A Cook's Plot

Preserves & Condiments

Apple and onion chutney

Fabulous on a cheeseboard, or in a sandwich

I’ve had a huge crop of Grenadier cooking apples in my garden this year, and chutney has proved to be a great way to use some of them. The trick with chutney is to hit the perfect balance between sweet and sour and I’ve tried all sorts of different flavour combinations to try and get it just right. With this recipe, I think I’ve cracked it!

The chutney is beautifully versatile - it’s great with cheese on toast or in a sandwich, but tastes special enough to serve on a cheeseboard when friends come to dinner.

I called round to see my friend Sophie across the other side of the village today - I gave her a jar of the chutney last week and was pleased to see that it was nearly empty. She and her family really like it, apparently! There was just enough left for us both to have some crackers, Cheddar and chutney for lunch - and the addition of a slice of cucumber was an unexpectedly successful (see photo below)! Thank you, Sophie.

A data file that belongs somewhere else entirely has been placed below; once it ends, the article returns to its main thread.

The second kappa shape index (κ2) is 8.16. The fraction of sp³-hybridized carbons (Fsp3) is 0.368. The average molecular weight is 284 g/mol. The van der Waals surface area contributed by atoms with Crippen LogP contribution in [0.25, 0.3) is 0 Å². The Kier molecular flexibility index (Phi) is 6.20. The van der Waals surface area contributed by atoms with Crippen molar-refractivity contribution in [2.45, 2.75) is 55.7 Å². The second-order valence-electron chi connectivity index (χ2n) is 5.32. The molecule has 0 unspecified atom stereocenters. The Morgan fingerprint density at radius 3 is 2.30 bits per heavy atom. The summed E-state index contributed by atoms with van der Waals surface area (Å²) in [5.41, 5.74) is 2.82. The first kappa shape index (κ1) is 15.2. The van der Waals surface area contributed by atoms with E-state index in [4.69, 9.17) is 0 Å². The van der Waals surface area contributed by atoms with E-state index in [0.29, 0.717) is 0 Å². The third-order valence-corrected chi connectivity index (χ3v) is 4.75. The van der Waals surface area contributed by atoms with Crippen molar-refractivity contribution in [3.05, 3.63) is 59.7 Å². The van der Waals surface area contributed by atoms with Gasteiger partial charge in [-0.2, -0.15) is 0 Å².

The spices I’ve chosen for this recipe make all the difference to its flavour - change just one of them, and it would be a very different chutney. I’ve been asked about the spices I use most often by several people recently so I’ll be writing about that in my next post. Watch this space…


Makes about 7 jars

  • 500ml cider vinegar
  • 1kg cooking apples, peeled, cored and roughly chopped
  • 600g onions, diced
  • 2 cloves of garlic, sliced
  • 2 lemons, finely sliced
  • 275g raisins
  • 400g soft dark brown sugar
  • 1 tbsp salt
  • 1tsp ground cinnamon
  • 1 tsp ground turmeric
  • 1 tsp ground ginger
  • 1 tsp ground coriander


Put the vinegar in a large pan (ideally a preserving pan) with the apples, onions, garlic, lemon slices and raisins and bring to the boil. Then simmer for about 20 mins until the onions are soft (the apple pieces should still hold their shape).

Stir in the sugar and keep stirring until it has completely dissolved, then simmer for around 40 mins until most of the liquid has disappeared and the chutney is fairly thick. Stir in the salt and spices.

Spoon into sterilised jars, then seal. Keep in the fridge (for up to 6 months, unopened. Once opened, eat within 2 weeks.)

A Cook's Plot Tip

The chutney matures over time and if you can bear not to open it straightaway, it's at its absolute best after a month.

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